Minimum wage earners are one step closer to getting a pay increase.
A Senate bill aimed at bringing that wage up passed the committee on judiciary and labor on Thursday.
The conference room at the State Capitol was packed wall to wall. Everyone want to weigh in on minimum wage.
Many said people making minimum wage can't even afford basic living costs.
"We do see people at this income level coming to use for assistance with rent," said Trisha Kajimura of Catholic Charities Hawaii. "First month's deposit on places to live and also emergency utility assistance."
"Many families who work minimum wage jobs aren't only working one job. Sometimes they work multiple jobs to make ends meet and it's still not enough," said Scott Morishige, executive director of PHOCUSED.
"$7.25 is too low. As a cost of living rises, the salary doesn't follow," said Sen. Clayton Hee.
Minimum wage has been $7.25 per hour in Hawaii since 2007. It hasn't changed for seven years.
A Senate bill would increase that amount to $8.20 an hour beginning next year. It would then increase 95 cents every year until 2017 when it reaches $10.10 per hour.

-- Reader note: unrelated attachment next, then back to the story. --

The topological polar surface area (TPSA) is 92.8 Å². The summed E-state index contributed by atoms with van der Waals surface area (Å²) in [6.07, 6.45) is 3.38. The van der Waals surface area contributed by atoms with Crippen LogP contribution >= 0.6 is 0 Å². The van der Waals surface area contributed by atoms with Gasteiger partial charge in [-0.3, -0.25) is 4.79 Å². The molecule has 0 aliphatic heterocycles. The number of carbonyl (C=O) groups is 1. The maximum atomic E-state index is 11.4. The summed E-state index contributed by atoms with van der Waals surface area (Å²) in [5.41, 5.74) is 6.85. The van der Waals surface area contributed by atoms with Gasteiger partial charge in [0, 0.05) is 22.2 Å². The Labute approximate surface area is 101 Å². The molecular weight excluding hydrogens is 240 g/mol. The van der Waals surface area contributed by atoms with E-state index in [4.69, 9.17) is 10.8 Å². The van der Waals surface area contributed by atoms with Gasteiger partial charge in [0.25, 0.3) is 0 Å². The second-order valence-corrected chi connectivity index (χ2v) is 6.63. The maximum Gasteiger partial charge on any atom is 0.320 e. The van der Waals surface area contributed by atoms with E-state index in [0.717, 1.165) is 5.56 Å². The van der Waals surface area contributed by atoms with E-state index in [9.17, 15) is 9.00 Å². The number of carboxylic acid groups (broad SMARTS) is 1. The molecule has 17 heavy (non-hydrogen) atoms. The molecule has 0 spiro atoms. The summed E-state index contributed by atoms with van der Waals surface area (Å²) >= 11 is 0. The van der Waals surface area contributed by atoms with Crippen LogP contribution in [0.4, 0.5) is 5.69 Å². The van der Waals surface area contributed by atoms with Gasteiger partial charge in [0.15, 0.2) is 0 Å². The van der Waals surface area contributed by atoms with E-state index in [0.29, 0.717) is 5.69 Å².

Some say the hourly wage should just stay the same.
"Small businesses often have fewer than 10 employees, so any change in rates or cost to businesses is felt very severely," said Melissa Pavlicek of the National Federation of Independent Business.
The bill also includes cutting tip credit. That means restaurant owners don't get to pay workers who receive tips 25 cents less than the minimum wage. Instead, they would have to pay the full amount. It's a change Gyotaku restaurant owner Tom Jones doesn't agree with.
"It means the increase goes to the tipped employees, which are the highly compensated employees. It disadvantages restaurant owners to provide higher wages to the kitchen staff," said Jones.